Schools key in debate
As could be expected, a candidate forum Tuesday at the De Soto USD 232 central office moderated by Superintendent Sharon Zoellner had a heavy education slant.
The forum drew candidates from the 38th District, which includes De Soto and Eudora, the 39th District of western Shawnee and Bonner Springs, and the Democratic challenger for the 3rd District Kansas State Board of Education.
Eudora Republican Anthony Brown, the incumbent in the 38th District race, defended his record on education despite voting against a $466 million school-funding package the Legislature approved in May. The measure stretched the added money over three years with a 2006-2007 increase of $194.5 million.
Brown said he and all others in the Johnson County delegation in the House voted against the funding bill because it wasn't a good deal for their constituents.
"De Soto and Eudora had two of the three smallest increases in the state," he said. "I supported an earlier $175 million plan that would have been far better for De Soto and Eudora that failed by one vote."
The Legislature passed a good-faith resolution to add $273 million in school funding in the next two sessions, but Brown said he wouldn't pledge to vote for those increases. Any tweaking to such areas as funding for at-risk or English as a Second Language students would greatly change the funding formula to something he might not be able to support, Brown said.
Brown added he hadn't given up on getting a better deal for his constituents, saying voters should remember the numbers 31 (the percentage of state revenue Johnson County provides the state), 18 (the percent of state students who live in Johnson County) and eight (the percentage of the state's overall education funding that was shared with Johnson County schools).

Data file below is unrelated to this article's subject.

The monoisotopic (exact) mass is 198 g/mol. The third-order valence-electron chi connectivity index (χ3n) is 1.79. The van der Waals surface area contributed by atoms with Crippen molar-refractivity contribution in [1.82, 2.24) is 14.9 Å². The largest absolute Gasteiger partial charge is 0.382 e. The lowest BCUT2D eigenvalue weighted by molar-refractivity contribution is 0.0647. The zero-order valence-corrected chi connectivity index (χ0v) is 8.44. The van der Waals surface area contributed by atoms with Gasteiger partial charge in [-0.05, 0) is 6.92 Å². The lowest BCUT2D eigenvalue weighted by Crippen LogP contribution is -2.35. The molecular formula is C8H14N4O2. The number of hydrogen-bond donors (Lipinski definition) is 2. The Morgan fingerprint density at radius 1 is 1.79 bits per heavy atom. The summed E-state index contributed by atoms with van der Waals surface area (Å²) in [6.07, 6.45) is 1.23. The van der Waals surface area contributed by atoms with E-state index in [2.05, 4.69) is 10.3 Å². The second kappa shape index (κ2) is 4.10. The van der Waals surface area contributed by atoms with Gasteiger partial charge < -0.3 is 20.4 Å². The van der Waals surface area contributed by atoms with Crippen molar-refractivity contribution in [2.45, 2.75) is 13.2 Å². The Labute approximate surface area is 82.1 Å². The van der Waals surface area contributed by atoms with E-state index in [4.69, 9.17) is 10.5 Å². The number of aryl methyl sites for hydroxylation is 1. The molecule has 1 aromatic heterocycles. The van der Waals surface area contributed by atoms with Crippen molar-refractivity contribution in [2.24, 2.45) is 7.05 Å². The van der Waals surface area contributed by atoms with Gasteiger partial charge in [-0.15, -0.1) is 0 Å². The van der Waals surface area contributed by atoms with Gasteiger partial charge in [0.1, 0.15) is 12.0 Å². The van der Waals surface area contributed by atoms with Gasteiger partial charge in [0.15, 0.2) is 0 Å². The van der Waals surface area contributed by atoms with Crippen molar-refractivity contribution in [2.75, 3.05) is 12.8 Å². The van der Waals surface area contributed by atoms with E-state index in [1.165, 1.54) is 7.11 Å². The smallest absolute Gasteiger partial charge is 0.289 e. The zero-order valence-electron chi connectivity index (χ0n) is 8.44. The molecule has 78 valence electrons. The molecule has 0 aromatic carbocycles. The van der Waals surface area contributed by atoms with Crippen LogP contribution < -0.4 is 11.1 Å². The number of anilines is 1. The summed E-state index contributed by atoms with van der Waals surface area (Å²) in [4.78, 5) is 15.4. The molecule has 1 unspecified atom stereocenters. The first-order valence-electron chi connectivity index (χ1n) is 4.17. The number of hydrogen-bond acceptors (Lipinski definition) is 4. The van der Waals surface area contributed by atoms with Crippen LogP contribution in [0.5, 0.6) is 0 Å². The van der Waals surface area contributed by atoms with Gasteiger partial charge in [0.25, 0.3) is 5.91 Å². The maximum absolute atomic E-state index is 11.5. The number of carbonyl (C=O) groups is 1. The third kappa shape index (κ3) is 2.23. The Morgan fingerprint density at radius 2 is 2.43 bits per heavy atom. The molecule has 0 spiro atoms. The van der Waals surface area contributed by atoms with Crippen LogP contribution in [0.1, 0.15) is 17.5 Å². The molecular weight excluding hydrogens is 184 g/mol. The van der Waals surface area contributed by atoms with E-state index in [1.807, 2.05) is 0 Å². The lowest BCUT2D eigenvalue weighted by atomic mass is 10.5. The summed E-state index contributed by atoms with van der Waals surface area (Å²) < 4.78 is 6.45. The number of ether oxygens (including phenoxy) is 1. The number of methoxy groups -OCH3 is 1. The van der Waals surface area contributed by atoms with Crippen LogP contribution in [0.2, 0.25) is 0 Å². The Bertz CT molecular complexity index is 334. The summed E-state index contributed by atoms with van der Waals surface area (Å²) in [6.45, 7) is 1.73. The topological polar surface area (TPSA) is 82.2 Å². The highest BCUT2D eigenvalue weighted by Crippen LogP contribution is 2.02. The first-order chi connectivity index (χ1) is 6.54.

His opponent, Lenexa Democrat Diane Bryant said she would support the funding proposed for the next two years.
"I think the Legislature made that commitment to the Court," she said. "I understand Johnson County gave a lot to the state.
"I will work hard to make sure De Soto schools are well-funded."
Education was a key component to economic development, and quality schools are one of the first things businesses look for when considering relocation, Bryant said.
"I grew up in Little Rock, Ark," she said. "They have very low taxes in Arkansas. But economic development isn't occurring because of the quality of the schools."
Bryant said she supported the authority of local school boards and opposed recent proposals that would mandate curriculum changes from the state level or forced districts to adopt parental consent opt-in sex education class enrollment policies.
Asked if she would support so-called taxpayers bill of rights measures, which limit annual increases in government spending or tax increases without the support of a super-majority in the Legislature or voter approval, Bryant said such measures have proved counterproductive.
"It didn't work out in Colorado, or at least they had to amend their law," she said. "They tried it in Missouri. Missouri roads aren't very good. Missouri schools aren't very good."
Brown said as a rule he didn't favor checks on flexibility, which is why he refused to sign a pledge not to increase taxes, but he said he did favor the goal.
"I'm in favor of limiting government," he said. "I'm in favor of limiting the access of government in our lives."
Despite the refusal to sign the no-new tax pledge, he did and would fight constant lobbying efforts in Topeka to raise taxes, Brown said.